LibrarySites.Banner

Data Source Items vs. Rendering Parameters in the Sitecore ASP.NET CMS

The Sitecore Developer Network (SDN) forum thread linked in the Resources section at the end of this page prompted me to write this blog post that attempts to describe some of the issues that developers should consider when deciding whether to use rendering parameters or data source items in the Sitecore ASP.NET web Content Management System (CMS).

You can pass parameters any number of parameters to each of your renderings. One of these parameters is a data source item, which is just like any other item in Sitecore. You can use the data source item to pass additional parameters to the rendering. If you do not pass a data source item to a rendering, the context item is the default data source item for that rendering.

Sitecore 8 can store layout details in both versioned (__Final Renderings) and shared (__Renderings) fields in both standard values and individual items. Shared values do not provide publishing controls and preclude workflow (a publishing operation could include changes to shared fields at any time). In some cases, such as the depth of a navigational component, a shared value may be sufficient for all versions in all languages. In other cases, rendering parameters could raise technical complexities for versioning and otherwise varying rendering parameters, which could in turn present challenges and/or limitations for personalization, testing, and other logic and analysis.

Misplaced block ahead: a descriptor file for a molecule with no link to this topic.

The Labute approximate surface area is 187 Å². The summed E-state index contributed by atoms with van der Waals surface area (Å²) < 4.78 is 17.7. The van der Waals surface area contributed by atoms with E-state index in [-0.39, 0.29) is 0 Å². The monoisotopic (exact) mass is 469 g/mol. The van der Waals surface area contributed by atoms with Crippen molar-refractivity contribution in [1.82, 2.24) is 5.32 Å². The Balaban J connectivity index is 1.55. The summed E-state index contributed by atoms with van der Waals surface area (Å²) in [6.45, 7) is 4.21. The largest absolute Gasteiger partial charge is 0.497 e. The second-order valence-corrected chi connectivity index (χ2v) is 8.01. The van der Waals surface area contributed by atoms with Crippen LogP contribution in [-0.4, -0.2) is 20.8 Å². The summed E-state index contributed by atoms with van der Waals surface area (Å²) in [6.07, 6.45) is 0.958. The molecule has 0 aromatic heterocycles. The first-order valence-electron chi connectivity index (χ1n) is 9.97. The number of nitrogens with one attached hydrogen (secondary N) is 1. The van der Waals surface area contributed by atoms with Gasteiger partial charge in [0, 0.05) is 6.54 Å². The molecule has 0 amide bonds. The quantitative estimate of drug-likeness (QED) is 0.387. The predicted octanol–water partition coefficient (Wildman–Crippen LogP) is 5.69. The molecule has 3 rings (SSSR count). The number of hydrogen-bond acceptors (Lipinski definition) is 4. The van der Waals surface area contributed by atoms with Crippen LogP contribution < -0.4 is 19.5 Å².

Because you define your own data templates for data source items, you can indicate which (if any) field values should be shared or unversioned. Sitecore versions and supports translation of values in all fields by default; but only supports versioning and translation of rendering parameters when you use versioned layout details. Data source items support and simplify translation and versioning of all page components, and support for personalization and testing as well. Data source items can include features such as background images and color selection.

If you use a data source item for a rendering, you may need to remember to publish changes to that data source item when you publish the item that contains the rendering that uses that data source item. This also means that you can lock and workflow data source items separately from content items, which can have advantages.

You can pass any number of rendering parameters to any rendering (in fact, the data source item is a type of parameter). To optimize usability, you should implement a rendering parameters data template. In other words, whether you use rendering parameters or a data source item for the rendering (which would generally have its own data template), you will most likely want to implement a data template for storing the values passed to the rendering.

While you can use rendering parameters templates to improve the usability of rendering parameters, you cannot use the Experience Editor to edit those values inline. Instead, CMS users need to open a specific dialog for rendering parameters, which may not be the most intuitive operation.